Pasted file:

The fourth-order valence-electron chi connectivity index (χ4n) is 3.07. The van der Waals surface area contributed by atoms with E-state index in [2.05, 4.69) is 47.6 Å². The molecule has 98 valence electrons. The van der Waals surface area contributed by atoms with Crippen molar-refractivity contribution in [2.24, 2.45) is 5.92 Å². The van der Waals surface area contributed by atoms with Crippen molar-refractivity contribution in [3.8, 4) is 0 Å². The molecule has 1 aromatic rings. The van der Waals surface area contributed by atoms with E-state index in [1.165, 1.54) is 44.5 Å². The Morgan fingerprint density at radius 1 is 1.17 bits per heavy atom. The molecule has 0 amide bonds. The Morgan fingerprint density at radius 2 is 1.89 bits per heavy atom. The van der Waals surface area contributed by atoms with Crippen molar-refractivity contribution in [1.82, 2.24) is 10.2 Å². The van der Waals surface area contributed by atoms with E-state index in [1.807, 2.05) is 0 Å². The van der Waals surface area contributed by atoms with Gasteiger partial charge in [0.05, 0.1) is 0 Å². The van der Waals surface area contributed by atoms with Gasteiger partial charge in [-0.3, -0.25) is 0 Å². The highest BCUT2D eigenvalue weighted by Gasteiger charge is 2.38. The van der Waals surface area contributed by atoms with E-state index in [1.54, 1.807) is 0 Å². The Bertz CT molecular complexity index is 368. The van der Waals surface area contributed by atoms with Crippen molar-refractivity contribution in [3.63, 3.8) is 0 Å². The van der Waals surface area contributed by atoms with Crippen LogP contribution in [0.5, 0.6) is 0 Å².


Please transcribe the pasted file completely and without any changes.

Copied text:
The fourth-order valence-electron chi connectivity index (χ4n) is 3.07. The van der Waals surface area contributed by atoms with E-state index in [2.05, 4.69) is 47.6 Å². The molecule has 98 valence electrons. The van der Waals surface area contributed by atoms with Crippen molar-refractivity contribution in [2.24, 2.45) is 5.92 Å². The van der Waals surface area contributed by atoms with Crippen molar-refractivity contribution in [3.8, 4) is 0 Å². The molecule has 1 aromatic rings. The van der Waals surface area contributed by atoms with E-state index in [1.165, 1.54) is 44.5 Å². The Morgan fingerprint density at radius 1 is 1.17 bits per heavy atom. The molecule has 0 amide bonds. The Morgan fingerprint density at radius 2 is 1.89 bits per heavy atom. The van der Waals surface area contributed by atoms with Crippen molar-refractivity contribution in [1.82, 2.24) is 10.2 Å². The van der Waals surface area contributed by atoms with E-state index in [1.807, 2.05) is 0 Å². The van der Waals surface area contributed by atoms with Gasteiger partial charge in [0.05, 0.1) is 0 Å². The van der Waals surface area contributed by atoms with Gasteiger partial charge in [-0.3, -0.25) is 0 Å². The highest BCUT2D eigenvalue weighted by Gasteiger charge is 2.38. The van der Waals surface area contributed by atoms with E-state index in [1.54, 1.807) is 0 Å². The Bertz CT molecular complexity index is 368. The van der Waals surface area contributed by atoms with Crippen molar-refractivity contribution in [3.63, 3.8) is 0 Å². The van der Waals surface area contributed by atoms with Crippen LogP contribution in [0.5, 0.6) is 0 Å².